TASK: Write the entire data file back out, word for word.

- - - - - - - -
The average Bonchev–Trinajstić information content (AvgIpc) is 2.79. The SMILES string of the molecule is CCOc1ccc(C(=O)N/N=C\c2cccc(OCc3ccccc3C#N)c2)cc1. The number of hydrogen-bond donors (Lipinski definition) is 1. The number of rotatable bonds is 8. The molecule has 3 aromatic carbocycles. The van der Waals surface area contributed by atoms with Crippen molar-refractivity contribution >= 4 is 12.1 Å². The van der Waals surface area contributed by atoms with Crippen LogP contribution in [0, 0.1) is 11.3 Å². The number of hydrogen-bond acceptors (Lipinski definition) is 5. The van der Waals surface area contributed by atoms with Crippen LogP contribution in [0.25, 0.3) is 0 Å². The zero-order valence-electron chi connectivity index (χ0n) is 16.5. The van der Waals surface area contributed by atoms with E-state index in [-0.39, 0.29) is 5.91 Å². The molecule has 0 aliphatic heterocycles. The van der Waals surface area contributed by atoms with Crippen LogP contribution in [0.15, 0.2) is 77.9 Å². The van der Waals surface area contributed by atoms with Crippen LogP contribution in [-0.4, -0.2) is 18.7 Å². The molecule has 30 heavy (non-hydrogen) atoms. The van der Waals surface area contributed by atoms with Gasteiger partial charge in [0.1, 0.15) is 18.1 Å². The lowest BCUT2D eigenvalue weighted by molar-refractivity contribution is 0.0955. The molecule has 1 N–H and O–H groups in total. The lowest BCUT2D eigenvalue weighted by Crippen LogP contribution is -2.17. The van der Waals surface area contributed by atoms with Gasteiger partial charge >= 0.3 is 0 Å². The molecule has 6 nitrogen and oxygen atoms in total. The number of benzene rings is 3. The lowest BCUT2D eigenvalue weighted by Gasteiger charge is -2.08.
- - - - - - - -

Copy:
The average Bonchev–Trinajstić information content (AvgIpc) is 2.79. The SMILES string of the molecule is CCOc1ccc(C(=O)N/N=C\c2cccc(OCc3ccccc3C#N)c2)cc1. The number of hydrogen-bond donors (Lipinski definition) is 1. The number of rotatable bonds is 8. The molecule has 3 aromatic carbocycles. The van der Waals surface area contributed by atoms with Crippen molar-refractivity contribution >= 4 is 12.1 Å². The van der Waals surface area contributed by atoms with Crippen LogP contribution in [0, 0.1) is 11.3 Å². The number of hydrogen-bond acceptors (Lipinski definition) is 5. The van der Waals surface area contributed by atoms with Crippen LogP contribution in [0.25, 0.3) is 0 Å². The zero-order valence-electron chi connectivity index (χ0n) is 16.5. The van der Waals surface area contributed by atoms with E-state index in [-0.39, 0.29) is 5.91 Å². The molecule has 0 aliphatic heterocycles. The van der Waals surface area contributed by atoms with Crippen LogP contribution in [0.15, 0.2) is 77.9 Å². The van der Waals surface area contributed by atoms with Crippen LogP contribution in [-0.4, -0.2) is 18.7 Å². The molecule has 30 heavy (non-hydrogen) atoms. The van der Waals surface area contributed by atoms with Gasteiger partial charge in [0.1, 0.15) is 18.1 Å². The lowest BCUT2D eigenvalue weighted by molar-refractivity contribution is 0.0955. The molecule has 1 N–H and O–H groups in total. The lowest BCUT2D eigenvalue weighted by Crippen LogP contribution is -2.17. The van der Waals surface area contributed by atoms with Gasteiger partial charge >= 0.3 is 0 Å². The molecule has 6 nitrogen and oxygen atoms in total. The number of benzene rings is 3. The lowest BCUT2D eigenvalue weighted by Gasteiger charge is -2.08.